Now, I usually label this section ‘The Goaltending’ but, if I’m being real, Irbe was the bottom line for the Hurricanes in goal. The diminutive Latvian played in a career-high 77 games, winning 37. With Eric Fichaud and Mark Fitzpatrick gone, Rutherford hit the free-agent market to land a new backup.
On August 9, 2000, he signed Tyler Moss, ex of the Calgary Flames. Moss was coming off of a two-year stint in Calgary behind some bad teams. In 11 appearances for the Flames in 1999-2000 he posted an unimpressive 3-7 record, however, both his goals-against average (2.51) and save percentage (.922) were very respectable.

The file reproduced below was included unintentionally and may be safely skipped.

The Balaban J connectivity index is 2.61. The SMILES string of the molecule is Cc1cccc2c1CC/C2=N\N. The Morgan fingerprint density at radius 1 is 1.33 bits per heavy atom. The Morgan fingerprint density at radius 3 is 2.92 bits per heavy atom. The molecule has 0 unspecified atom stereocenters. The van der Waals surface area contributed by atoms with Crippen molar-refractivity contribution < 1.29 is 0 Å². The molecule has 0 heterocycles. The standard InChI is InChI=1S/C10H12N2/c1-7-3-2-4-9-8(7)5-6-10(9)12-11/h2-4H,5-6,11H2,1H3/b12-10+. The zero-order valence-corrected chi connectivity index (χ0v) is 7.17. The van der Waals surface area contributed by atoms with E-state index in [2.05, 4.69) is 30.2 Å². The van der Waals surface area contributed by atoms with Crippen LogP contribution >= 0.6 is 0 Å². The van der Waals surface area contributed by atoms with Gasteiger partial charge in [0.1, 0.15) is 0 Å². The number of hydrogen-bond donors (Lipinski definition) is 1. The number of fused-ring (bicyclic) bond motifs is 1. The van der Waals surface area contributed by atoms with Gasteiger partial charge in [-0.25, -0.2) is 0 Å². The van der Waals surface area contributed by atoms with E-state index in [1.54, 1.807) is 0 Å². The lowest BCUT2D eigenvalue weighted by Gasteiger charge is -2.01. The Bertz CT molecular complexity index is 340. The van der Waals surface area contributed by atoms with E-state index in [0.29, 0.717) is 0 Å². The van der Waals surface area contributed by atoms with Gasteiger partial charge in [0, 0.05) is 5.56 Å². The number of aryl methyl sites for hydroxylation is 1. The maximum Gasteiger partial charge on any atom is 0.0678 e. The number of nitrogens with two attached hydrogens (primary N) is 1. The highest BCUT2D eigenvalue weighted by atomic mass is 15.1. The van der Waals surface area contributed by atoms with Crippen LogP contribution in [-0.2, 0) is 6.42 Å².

So, nobody will deny that Irbe was a workhorse for the Hurricanes (he averaged 52 starts over his six-year stint in Carolina), but what about Moss? Well, I’ve always been told that it’s better to hold your tongue than to spew venom, so let’s just take a look at the goaltending stats:
You can see why my focus is on Irbe. Not only did he carry the load, but his six shutouts tied him for the sixth-best mark in the league. His goals-against average put him 22nd in the league among goalies who played at least 25 games. More impressive (though not for the defense) is the fact that he led the league in both shots faced (1947) and saves (1767).
Thanks in no small part to Irbe’s heroics, the Carolina Hurricanes made a return to the playoffs. Awaiting them was a first-round matchup against the defending Stanley Cup Champion New Jersey Devils.